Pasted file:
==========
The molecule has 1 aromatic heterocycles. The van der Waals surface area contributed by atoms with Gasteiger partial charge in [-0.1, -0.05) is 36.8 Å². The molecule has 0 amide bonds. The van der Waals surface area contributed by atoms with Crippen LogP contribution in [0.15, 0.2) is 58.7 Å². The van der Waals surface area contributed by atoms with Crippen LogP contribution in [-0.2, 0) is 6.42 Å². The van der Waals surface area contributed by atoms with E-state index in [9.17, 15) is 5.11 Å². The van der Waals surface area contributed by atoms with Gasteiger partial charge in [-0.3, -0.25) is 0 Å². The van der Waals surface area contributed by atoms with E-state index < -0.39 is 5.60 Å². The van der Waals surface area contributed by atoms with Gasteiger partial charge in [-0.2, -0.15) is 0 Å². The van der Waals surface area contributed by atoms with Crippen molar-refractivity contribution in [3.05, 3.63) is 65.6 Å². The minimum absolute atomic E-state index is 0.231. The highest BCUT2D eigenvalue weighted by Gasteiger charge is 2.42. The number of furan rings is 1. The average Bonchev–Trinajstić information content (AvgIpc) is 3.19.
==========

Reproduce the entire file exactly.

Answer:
The molecule has 1 aromatic heterocycles. The van der Waals surface area contributed by atoms with Gasteiger partial charge in [-0.1, -0.05) is 36.8 Å². The molecule has 0 amide bonds. The van der Waals surface area contributed by atoms with Crippen LogP contribution in [0.15, 0.2) is 58.7 Å². The van der Waals surface area contributed by atoms with Crippen LogP contribution in [-0.2, 0) is 6.42 Å². The van der Waals surface area contributed by atoms with E-state index in [9.17, 15) is 5.11 Å². The van der Waals surface area contributed by atoms with Gasteiger partial charge in [-0.3, -0.25) is 0 Å². The van der Waals surface area contributed by atoms with E-state index < -0.39 is 5.60 Å². The van der Waals surface area contributed by atoms with Gasteiger partial charge in [-0.2, -0.15) is 0 Å². The van der Waals surface area contributed by atoms with Crippen molar-refractivity contribution in [3.05, 3.63) is 65.6 Å². The minimum absolute atomic E-state index is 0.231. The highest BCUT2D eigenvalue weighted by Gasteiger charge is 2.42. The number of furan rings is 1. The average Bonchev–Trinajstić information content (AvgIpc) is 3.19.